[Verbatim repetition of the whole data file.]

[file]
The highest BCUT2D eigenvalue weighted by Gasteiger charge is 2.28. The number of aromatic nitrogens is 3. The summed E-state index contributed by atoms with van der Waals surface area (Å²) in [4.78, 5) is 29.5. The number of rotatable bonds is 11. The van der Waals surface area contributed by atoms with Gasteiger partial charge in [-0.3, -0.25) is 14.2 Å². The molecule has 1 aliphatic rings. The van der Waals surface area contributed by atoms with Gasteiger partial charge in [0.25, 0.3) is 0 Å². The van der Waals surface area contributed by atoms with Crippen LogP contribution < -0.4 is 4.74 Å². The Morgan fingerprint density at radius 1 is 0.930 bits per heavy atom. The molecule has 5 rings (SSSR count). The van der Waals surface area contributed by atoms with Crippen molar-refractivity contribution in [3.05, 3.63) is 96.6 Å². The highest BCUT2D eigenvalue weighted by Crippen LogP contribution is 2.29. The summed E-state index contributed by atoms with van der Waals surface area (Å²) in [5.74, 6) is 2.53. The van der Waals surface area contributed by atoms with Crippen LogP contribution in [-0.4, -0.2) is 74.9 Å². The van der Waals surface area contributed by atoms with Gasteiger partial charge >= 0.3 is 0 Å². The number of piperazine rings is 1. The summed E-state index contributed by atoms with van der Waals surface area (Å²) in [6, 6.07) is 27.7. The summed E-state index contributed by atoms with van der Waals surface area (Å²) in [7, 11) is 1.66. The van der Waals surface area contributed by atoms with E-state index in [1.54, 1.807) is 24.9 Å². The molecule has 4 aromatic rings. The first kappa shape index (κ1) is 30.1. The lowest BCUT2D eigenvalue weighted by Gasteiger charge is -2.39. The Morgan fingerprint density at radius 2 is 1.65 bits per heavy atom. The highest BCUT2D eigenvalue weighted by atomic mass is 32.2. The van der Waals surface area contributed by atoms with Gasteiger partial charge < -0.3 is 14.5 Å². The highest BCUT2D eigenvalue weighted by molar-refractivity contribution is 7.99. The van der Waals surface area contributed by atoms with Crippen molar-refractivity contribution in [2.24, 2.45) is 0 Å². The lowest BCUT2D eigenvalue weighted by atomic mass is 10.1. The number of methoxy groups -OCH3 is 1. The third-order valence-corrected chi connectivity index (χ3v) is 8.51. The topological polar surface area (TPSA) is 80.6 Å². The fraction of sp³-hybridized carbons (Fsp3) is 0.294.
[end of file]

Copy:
The highest BCUT2D eigenvalue weighted by Gasteiger charge is 2.28. The number of aromatic nitrogens is 3. The summed E-state index contributed by atoms with van der Waals surface area (Å²) in [4.78, 5) is 29.5. The number of rotatable bonds is 11. The van der Waals surface area contributed by atoms with Gasteiger partial charge in [-0.3, -0.25) is 14.2 Å². The molecule has 1 aliphatic rings. The van der Waals surface area contributed by atoms with Gasteiger partial charge in [0.25, 0.3) is 0 Å². The van der Waals surface area contributed by atoms with Crippen LogP contribution < -0.4 is 4.74 Å². The Morgan fingerprint density at radius 1 is 0.930 bits per heavy atom. The molecule has 5 rings (SSSR count). The van der Waals surface area contributed by atoms with Crippen molar-refractivity contribution in [3.05, 3.63) is 96.6 Å². The highest BCUT2D eigenvalue weighted by Crippen LogP contribution is 2.29. The summed E-state index contributed by atoms with van der Waals surface area (Å²) in [5.74, 6) is 2.53. The van der Waals surface area contributed by atoms with Crippen LogP contribution in [-0.4, -0.2) is 74.9 Å². The van der Waals surface area contributed by atoms with Gasteiger partial charge >= 0.3 is 0 Å². The number of piperazine rings is 1. The summed E-state index contributed by atoms with van der Waals surface area (Å²) in [6, 6.07) is 27.7. The summed E-state index contributed by atoms with van der Waals surface area (Å²) in [7, 11) is 1.66. The van der Waals surface area contributed by atoms with E-state index in [1.54, 1.807) is 24.9 Å². The molecule has 4 aromatic rings. The first kappa shape index (κ1) is 30.1. The lowest BCUT2D eigenvalue weighted by Gasteiger charge is -2.39. The Morgan fingerprint density at radius 2 is 1.65 bits per heavy atom. The highest BCUT2D eigenvalue weighted by atomic mass is 32.2. The van der Waals surface area contributed by atoms with Gasteiger partial charge < -0.3 is 14.5 Å². The highest BCUT2D eigenvalue weighted by molar-refractivity contribution is 7.99. The van der Waals surface area contributed by atoms with Crippen molar-refractivity contribution in [2.24, 2.45) is 0 Å². The lowest BCUT2D eigenvalue weighted by atomic mass is 10.1. The number of methoxy groups -OCH3 is 1. The third-order valence-corrected chi connectivity index (χ3v) is 8.51. The topological polar surface area (TPSA) is 80.6 Å². The fraction of sp³-hybridized carbons (Fsp3) is 0.294.